1.  

  2. "I always say, ‘If you can’t give a reason for the banana peel being in the alley, then don’t have the comic slide over it.’ Do you understand what I mean? First explain how the banana peel got there quickly. And then there’s a reason for all the comedy.”

     
  3. Growing up LA with a new haircut.

     
  4.  
  5. latimes:

    latimespast:

    July 20, 1969: Neil Armstrong walks on the moon.

    (Previously on L.A. Times Past: That’s one small word to argue over)

    Our front page, 45 years ago today.

     
  6. (Source: fueporaccidente)

     
  7. (Source: fredakahlo)

     
  8. hijirai:

    porque hoy vi una película de el y me hiso pensar, que incluso los chiste blancos pueden dar mas risa que los colorados xD

     
  9.  
  10. 4th of July photo booth @ the bowl

     
  11. fuckyeahlavernecox:

    "If you have a problem with people living their lives and being authentically who they are, you really should go and do some soul-searching."

    (via christinasayswhatsnext)

     
  12. emilyvgordon:

    shepherdsongs:

    I was driving past a business here in the Houston Heights, when I glimpsed this painted on the side of the building. I recognized that iconic WWII poster before I realized it was not just any woman, but 14 year old Malala Yousafzai, the Pakistani girl who was attacked for wanting an education. The words next to her are her quote, ( “I don’t mind if I have to sit on the floor at school.) All I want is education. And I’m afraid of no one.”

    This is gorgeous.

    (via wilwheaton)

     

  13. "No medicine cures what happiness cannot."
    — Gabriel Garcí­a Márquez (via observando)
     
  14. Feeling blue with my blue nails.

     
  15. jtotheizzoe:

    Doodling the Right Thing

    With a few humble doodles, I think Google may have created the most widely-seen, and perhaps the most influential, science communication effort on Earth. Their series of Google search page tributes to female scientists (a few of which I’ve shared above) is a huge win for showcasing the efforts of women in science, which, unless you’ve been living under a very patriarchal rock for the past forever, you know is something the world needs very badly. 

    It might seem silly to be talking about a picture like this, but we’re dealing with the Times Square billboard of internet graphics here. Every day, 730 million people visit Google.com a total of 17 billion times. Billion. Granted, not all of them see the same Google doodle, as only a small set of them are “global” doodles, but even if just 10% of daily unique visitors see a particular doodle, and just 10% of those people take the time to figure out who/what they’re looking at, that means 7+ million people a day (and that doesn’t even take into account repeated visits). I suspect that’s a low estimate, too, although I base that on nothing except my own optimism.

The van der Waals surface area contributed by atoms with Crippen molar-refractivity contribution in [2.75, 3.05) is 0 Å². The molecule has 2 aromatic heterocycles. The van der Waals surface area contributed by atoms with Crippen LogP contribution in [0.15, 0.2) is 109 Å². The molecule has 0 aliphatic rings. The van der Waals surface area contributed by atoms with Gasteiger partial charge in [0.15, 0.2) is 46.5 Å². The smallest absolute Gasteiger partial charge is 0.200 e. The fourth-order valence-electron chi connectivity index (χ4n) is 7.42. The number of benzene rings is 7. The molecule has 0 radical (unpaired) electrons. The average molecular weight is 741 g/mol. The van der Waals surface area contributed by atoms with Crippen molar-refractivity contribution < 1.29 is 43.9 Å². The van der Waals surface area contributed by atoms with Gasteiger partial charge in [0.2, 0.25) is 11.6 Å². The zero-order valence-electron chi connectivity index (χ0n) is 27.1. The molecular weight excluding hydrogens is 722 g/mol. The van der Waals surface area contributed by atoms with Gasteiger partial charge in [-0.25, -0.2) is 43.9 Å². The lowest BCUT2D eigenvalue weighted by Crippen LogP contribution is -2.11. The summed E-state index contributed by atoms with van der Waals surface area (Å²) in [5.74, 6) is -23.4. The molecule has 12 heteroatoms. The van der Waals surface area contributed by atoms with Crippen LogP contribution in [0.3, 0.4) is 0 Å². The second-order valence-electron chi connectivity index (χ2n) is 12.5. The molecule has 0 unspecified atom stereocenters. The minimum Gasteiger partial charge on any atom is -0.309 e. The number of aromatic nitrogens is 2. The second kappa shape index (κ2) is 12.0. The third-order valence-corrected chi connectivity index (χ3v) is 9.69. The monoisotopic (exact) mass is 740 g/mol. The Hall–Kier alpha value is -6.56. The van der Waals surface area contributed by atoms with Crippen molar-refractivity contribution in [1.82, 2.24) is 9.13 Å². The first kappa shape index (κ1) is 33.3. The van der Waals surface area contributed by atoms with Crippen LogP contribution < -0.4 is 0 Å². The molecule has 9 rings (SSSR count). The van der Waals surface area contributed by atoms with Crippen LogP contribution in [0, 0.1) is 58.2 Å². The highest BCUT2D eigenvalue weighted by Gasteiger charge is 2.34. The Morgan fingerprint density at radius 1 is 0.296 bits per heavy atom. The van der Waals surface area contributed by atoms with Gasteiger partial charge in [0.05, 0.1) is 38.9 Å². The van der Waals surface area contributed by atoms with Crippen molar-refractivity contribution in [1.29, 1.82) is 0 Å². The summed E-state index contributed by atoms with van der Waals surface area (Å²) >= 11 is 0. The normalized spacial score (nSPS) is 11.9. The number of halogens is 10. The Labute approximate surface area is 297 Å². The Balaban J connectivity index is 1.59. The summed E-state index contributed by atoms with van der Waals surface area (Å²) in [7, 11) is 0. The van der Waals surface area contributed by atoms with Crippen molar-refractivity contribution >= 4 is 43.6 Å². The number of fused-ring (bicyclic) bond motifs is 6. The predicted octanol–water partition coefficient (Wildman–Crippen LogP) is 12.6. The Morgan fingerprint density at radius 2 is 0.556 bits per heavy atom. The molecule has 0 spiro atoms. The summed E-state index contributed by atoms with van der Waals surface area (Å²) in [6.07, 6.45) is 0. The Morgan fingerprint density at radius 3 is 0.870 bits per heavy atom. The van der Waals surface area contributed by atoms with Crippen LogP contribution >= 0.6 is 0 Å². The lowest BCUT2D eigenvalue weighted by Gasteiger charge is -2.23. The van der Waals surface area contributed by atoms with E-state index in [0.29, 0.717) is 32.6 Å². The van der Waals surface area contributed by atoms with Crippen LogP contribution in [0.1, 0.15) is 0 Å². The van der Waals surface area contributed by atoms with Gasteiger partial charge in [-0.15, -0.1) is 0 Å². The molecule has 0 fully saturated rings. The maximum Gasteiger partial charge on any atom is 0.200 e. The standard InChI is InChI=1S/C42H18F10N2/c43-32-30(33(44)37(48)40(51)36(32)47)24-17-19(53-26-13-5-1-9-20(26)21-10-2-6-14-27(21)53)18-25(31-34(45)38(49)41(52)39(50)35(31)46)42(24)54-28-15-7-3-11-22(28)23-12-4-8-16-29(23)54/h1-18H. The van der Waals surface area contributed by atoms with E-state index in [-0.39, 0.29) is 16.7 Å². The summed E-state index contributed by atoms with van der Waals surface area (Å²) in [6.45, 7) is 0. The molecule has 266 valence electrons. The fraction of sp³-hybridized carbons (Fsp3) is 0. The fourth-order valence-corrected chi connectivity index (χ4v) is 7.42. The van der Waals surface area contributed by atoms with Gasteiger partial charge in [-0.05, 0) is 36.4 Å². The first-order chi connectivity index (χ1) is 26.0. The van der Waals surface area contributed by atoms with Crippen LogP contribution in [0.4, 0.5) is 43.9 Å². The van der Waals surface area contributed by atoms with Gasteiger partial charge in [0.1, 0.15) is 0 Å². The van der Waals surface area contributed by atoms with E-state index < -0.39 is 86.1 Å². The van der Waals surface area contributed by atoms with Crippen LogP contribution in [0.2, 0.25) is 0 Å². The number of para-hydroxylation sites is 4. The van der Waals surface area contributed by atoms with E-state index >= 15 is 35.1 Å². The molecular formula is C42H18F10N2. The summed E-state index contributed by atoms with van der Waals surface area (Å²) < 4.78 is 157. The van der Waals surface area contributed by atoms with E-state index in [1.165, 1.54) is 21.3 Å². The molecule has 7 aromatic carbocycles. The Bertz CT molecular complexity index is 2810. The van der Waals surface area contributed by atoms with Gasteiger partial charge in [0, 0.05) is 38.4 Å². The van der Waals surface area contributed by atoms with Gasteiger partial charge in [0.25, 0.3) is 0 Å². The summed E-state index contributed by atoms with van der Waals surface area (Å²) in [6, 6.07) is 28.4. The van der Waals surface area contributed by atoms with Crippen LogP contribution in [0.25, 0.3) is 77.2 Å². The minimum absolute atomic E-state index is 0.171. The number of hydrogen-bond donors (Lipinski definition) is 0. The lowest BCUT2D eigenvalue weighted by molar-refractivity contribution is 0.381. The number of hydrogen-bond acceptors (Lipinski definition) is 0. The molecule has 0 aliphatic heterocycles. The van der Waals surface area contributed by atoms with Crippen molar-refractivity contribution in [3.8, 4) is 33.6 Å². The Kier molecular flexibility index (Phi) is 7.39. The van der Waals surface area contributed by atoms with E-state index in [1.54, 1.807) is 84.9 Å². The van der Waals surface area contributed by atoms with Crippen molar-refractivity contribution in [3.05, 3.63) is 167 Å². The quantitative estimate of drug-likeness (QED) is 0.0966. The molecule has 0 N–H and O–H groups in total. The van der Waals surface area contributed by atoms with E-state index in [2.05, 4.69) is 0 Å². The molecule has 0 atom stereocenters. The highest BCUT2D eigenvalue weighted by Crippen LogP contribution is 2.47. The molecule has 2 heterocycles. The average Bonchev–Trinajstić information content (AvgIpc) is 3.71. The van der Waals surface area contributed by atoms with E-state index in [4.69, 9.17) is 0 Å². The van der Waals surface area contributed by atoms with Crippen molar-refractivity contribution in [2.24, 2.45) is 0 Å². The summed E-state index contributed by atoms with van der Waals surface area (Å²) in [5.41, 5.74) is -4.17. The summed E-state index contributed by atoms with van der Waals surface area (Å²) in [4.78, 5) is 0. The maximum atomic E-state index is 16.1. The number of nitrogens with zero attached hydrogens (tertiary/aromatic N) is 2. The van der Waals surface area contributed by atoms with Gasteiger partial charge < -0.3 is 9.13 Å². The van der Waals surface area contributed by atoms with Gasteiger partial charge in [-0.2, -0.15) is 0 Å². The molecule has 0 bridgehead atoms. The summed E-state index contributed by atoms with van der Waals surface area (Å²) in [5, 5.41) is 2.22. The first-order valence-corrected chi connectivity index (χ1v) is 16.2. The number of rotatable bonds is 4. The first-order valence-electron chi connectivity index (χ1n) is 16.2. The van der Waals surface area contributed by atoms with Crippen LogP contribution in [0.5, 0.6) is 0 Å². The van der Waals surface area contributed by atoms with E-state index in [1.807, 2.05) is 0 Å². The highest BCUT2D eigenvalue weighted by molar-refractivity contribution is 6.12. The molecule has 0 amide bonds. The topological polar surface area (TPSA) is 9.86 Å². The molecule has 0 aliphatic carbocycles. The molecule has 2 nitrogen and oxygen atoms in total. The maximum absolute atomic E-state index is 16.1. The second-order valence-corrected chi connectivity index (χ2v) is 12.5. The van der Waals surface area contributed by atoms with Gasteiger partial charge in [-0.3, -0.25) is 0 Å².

For comparison, Cosmos: A Spacetime Odyssey drew just over 3 million U.S. viewers for its final episode. I’ll concede that’s not really a fair comparison, since Cosmos is a highly-produced, hour-long scripted TV series with very broad and lofty goals and a Google doodle is, well, a picture on the internet. The point I’m trying to make is not that Cosmos is less influential than a cartoon, because that’s ridiculous (although I must admit the more I think about it, I really don’t know how ridiculous it is). My point is that a Google doodle about science reaches a metric f**kton of people.

    I am having a hard time thinking of another single Internet Thing that has the potential to reach so many people in a single day. No meme-filled Facebook page or educational YouTube channel comes close, and I don’t suspect any traditional science news/media sites are even in the ballpark. 

    Google still has a long way to go to bring their doodle gender representation anywhere close to level. According to SPARK, only 17% of doodles between 2001-2013 were women (and 74% of them were white people). I can’t find the numbers, but on the bright side it seems like 2014 has showcased a high percentage of women in the doodles. In addition to monitoring women featured in doodles, the blog Speaking Up For Us keeps a running list of doodle-worthy women.Despite that remaining imbalance, I think this is an incredible effort on the part of Google, and we should demand even more doodles of underrepresented groups (both in science and beyond).

    Can something so passive make any difference? To be honest, I don’t know, but I suspect that it does. When people only see one type of person recognized for accomplishing the Great Scientific Things of history, they consciously and subconsciously assume that only that type of person actually accomplishes Great Scientific Things. That is how underrepresented people stay underrepresented, which is the opposite thing we want to happen.

    Google doodles aren’t going to cure cancer or send a human to Mars, but they just might help inspire the person who does. Not bad for a drawing.